I actually prefer using larger diameter rounded neodymium (rare earth) magnets (avoids getting caught via inadvertent edge snagging) backed by nano-technology double-sided tape (marketed as “alien tape”). This option can be custom sized (up or down) to suit the particular knife you want to secure, winds up being a whole lot less expensive than most of the special purpose gun mounts I've tried, and the cushioning effect of the thicker mounting tape helps keep from causing the magnet to shatter if a metallic blade (or other object) is aggressively seated. I also prefer mounting on objects that do not conduct magnetic force (such as wood), so that I don't accidentally “wipe” any hard drives/memory devices that may come into near proximity of mounting magnets. My latest “fail” on a magnetic gun mount was one that was designed to allow you to rack the pistol slide while in the magnetic holder. Turns out it wouldn't fit because combination day glo/tritium night sight tube body was too long to fit the housing notch cut out from the main mount body. Unfortunately the device design also renders it of very limited benefit even when used with a knife because the magnetic portion is in a central channel that is well below a surrounding and non-metallic body.
While not directly magnetic, I'm a tactical fan of staging non-metallic knives such a the Cold Steel brand zytel or grivory synthetic material compositions in potentially wet environments – especially in bathrooms. If not already equipped with a metal keyring (like the cruciform dagger design) that will hang from a magnet, you could always drill a shallow hole in the weapon, glue in its' own circular rare earth magnet and have a strong double attraction factor working for you (just mind the pole orientation so the magnets don't wind up repelling each other). Such synthetic blades obviously are not designed to be re-sharpened, but for single-use defensive deployments – they are capable of producing formidable penetrating injuries in attackers.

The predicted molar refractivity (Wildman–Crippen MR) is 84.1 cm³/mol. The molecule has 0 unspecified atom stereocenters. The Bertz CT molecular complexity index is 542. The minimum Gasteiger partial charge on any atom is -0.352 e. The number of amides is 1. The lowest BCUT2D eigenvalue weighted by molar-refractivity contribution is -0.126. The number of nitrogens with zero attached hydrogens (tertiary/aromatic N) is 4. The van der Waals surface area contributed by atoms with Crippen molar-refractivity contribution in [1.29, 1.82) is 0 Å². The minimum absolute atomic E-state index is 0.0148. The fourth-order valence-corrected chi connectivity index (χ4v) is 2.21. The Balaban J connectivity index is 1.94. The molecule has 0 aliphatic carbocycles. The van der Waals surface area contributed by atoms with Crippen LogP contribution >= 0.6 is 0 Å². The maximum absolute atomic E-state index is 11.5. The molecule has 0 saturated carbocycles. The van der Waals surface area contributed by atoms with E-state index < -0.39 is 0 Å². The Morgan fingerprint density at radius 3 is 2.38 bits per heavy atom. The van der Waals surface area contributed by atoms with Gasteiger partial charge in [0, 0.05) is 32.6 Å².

I think you're absolutely spot-on when making the point that the majority of such arrangements are not suitable if minors will be inside your home. In addition to the safety concerns posed by younger children, you could face potential legal jeopardy if teen-aged visitors could gain unrestricted access to any style weaponry in your home. I am reminded that laws in many states treat knives and clubs as being even more “heinous” than firearms.
Anyone have experience using ceramic bladed knives for defensive purposes? Beyond those styles/applications mentioned by Ed Calderon, most of the ceramic blades I've seen appear to me to be too thin and brittle to make them good candidates for defensive work; however, I always remain happy to be educated on any new developments!
Stay “sharp” and frosty my fellow members!